There are many reasons to consider joining a homeschool co-op. A co-op can be an invaluable source of support for homeschool parents who work outside the home. They can also provide enrichment opportunities or be used to supplement what parents are teaching their kids at home.
What Is a Homeschool Co-Op?
A homeschool co-op is not the same as a homeschool support group. A support group usually serves as a resource for parents and hosts monthly meetings and field trips like park days or dances.
A homeschool co-op, short for cooperative, is a group of homeschool families that join to share in the education of their children. Homeschool co-ops offer classes for students and usually require parent participation. Don't expect to drop your kids off at classes or activities. In most cases, parents are actively involved in teaching classes, caring for younger children, or helping with cleaning and other tasks.
In other cases, parents may pool their financial resources to hire instructors for the courses offered by the co-op. This option can be more costly but can be an accessible way to get expert help.
Homeschool co-ops can vary in size from a small co-op of only two or three families to a large, organized setting with paid instructors.
What Are the Benefits?
A homeschool co-op can help both parents and students alike. They can help expand the knowledge base of an individual homeschool parent, allow parents to share their expertise with others, and provide student opportunities that would be difficult to achieve outside a group setting.
1. Promote Group Learning
A homeschool co-op provides an opportunity for homeschooled children to experience learning in a group atmosphere. Young students learn skills such as raising their hands to speak, taking turns, and waiting in lines. Older students learn more advanced group skills, such as collaborating with others on projects, class participation, and public speaking. Children of all ages learn to take instruction from someone other than a parent and to respect teachers and fellow students.
A homeschool co-op can also make what might be a boring class at home alone a much more enjoyable endeavor. It's a relief for students not to be the one expected to give all the answers. It's also a learning experience for them to get other students' input and perspective.
2. Opportunities to Socialize
Homeschool co-ops provide socialization opportunities for both the parent and the student. Meeting on a weekly basis provides students with the opportunity to forge friendships.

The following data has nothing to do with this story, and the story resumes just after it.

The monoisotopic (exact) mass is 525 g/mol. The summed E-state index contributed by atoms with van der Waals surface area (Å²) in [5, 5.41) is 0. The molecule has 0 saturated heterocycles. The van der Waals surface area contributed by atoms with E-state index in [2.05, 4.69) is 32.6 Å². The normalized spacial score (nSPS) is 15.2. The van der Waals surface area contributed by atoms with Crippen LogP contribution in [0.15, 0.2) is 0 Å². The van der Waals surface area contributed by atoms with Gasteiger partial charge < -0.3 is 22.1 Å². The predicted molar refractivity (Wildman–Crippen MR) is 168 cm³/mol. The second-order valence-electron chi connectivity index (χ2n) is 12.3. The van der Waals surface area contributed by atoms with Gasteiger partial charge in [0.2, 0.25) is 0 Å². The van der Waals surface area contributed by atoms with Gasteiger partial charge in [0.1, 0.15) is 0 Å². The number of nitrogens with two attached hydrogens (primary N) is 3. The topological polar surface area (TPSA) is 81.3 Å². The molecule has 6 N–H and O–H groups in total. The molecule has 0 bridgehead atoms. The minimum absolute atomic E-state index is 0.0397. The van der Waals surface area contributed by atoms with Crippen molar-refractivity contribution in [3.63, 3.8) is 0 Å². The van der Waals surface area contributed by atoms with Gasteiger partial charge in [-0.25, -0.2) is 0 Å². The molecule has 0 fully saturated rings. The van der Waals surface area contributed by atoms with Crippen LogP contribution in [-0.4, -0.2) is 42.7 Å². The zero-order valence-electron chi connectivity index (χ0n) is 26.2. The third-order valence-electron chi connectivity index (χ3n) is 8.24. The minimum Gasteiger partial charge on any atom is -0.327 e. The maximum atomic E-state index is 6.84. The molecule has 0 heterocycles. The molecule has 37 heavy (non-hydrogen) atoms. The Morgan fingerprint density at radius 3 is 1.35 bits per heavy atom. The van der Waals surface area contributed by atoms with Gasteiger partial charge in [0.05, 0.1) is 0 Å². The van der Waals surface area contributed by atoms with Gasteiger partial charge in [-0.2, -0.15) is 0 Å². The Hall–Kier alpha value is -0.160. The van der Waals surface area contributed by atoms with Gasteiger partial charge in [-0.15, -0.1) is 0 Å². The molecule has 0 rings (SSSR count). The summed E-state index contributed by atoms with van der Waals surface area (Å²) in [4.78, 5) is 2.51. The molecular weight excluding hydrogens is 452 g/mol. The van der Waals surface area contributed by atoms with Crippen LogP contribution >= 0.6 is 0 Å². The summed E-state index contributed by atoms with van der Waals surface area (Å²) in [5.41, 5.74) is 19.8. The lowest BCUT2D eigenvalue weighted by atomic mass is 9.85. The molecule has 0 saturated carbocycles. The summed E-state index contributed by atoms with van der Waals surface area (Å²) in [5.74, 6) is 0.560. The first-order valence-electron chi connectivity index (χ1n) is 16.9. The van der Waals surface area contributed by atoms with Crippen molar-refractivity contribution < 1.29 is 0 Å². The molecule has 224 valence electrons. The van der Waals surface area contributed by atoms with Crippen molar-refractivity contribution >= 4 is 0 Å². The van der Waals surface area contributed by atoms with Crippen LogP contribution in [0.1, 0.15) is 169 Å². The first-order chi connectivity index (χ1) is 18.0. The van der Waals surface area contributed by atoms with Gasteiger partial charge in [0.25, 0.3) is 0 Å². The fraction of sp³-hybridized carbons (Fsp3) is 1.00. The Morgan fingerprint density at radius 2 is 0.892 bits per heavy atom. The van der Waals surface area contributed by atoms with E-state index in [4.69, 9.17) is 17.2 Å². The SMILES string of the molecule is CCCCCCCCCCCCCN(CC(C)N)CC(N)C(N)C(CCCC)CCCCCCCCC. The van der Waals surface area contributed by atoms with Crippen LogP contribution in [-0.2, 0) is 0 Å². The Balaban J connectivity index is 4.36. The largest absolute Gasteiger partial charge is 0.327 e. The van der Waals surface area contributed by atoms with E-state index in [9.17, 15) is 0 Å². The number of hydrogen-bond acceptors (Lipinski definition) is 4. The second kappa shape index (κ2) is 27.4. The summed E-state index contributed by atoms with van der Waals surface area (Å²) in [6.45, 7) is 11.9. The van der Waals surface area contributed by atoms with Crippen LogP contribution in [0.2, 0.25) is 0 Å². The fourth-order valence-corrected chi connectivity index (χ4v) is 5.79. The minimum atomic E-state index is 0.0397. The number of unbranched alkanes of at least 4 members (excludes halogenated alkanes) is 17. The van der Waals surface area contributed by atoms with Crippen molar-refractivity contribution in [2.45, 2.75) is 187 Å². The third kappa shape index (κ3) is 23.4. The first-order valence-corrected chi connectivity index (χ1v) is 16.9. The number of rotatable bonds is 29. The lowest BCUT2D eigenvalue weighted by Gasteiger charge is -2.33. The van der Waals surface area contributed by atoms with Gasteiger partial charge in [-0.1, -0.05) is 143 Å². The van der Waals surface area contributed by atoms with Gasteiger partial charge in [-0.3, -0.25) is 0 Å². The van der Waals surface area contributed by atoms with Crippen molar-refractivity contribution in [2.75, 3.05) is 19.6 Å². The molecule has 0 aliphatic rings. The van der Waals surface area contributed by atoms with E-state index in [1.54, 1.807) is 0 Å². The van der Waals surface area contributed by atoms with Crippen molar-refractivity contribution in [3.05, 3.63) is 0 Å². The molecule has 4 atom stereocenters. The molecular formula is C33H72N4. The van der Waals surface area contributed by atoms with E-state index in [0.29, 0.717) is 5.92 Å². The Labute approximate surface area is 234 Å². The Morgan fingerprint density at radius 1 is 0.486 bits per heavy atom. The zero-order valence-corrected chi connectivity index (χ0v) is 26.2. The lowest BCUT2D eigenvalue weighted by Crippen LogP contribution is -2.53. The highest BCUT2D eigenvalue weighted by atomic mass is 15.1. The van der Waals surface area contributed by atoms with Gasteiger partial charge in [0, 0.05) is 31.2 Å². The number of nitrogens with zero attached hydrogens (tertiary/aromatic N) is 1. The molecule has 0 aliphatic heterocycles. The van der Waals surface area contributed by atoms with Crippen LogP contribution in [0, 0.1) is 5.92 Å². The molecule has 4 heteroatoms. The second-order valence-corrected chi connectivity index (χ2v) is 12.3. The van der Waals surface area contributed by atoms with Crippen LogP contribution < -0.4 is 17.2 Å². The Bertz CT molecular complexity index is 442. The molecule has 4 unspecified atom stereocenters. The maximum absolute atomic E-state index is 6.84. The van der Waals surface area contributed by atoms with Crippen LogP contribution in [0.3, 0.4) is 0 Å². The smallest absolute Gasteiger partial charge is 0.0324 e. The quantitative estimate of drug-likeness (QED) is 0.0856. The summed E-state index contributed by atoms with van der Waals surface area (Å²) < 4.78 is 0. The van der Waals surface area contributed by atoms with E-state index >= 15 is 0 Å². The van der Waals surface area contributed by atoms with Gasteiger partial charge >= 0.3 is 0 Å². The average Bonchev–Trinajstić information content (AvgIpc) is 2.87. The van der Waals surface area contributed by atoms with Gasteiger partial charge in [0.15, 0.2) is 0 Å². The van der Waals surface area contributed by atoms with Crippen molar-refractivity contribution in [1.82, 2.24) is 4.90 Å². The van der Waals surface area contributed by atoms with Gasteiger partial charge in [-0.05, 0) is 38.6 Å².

Unfortunately, students may also discover that a co-op presents the opportunity to learn to deal with peer pressure, bullies, and uncooperative students. However, even this downside can lead to valuable lessons that will help kids develop the skills they need to deal with future school and workplace situations.
A regular co-op schedule also allows moms and dads to meet other homeschooling parents. They can encourage one another, ask questions, or share ideas.
3. Shared Expenses and Equipment
Some subjects require equipment or supplies that can be expensive for a single family to purchase, such as a microscope or quality lab equipment. A homeschool co-op allows for shared expenses and pooling of available resources.
If it is necessary to hire an instructor for classes that parents feel unqualified to teach, such as a foreign language or a high school level science course, the expense can be shared among participating families. This makes it possible for many parents to provide top-quality classes.
4. Some Classes Are Difficult to Teach at Home
For younger students, homeschool co-ops may offer enrichment classes or those that require more preparation and clean up than everyday studies. These courses may include science, cooking, music, art, or unit studies.
Homeschool co-op classes for older students often include lab sciences, such as biology or chemistry, advanced math, writing, or foreign language. There are often opportunities for students to take classes that function better with a group, such as drama, physical education, or orchestra.
Because someone outside your immediate family is setting the schedule, a homeschool co-op can provide a level of accountability. This accountability makes co-op an excellent option for classes that may fall by the wayside at home.
Students learn to take deadlines seriously and stay on schedule. Even students who don't mind telling a parent that they “forgot” their homework are usually much more reluctant to make such an admission when called on in a classroom setting.
While homeschool co-ops aren't for everyone, many families find that sharing the load, even with only two or three other families, has benefits for everyone involved.
Edited by Kris Bales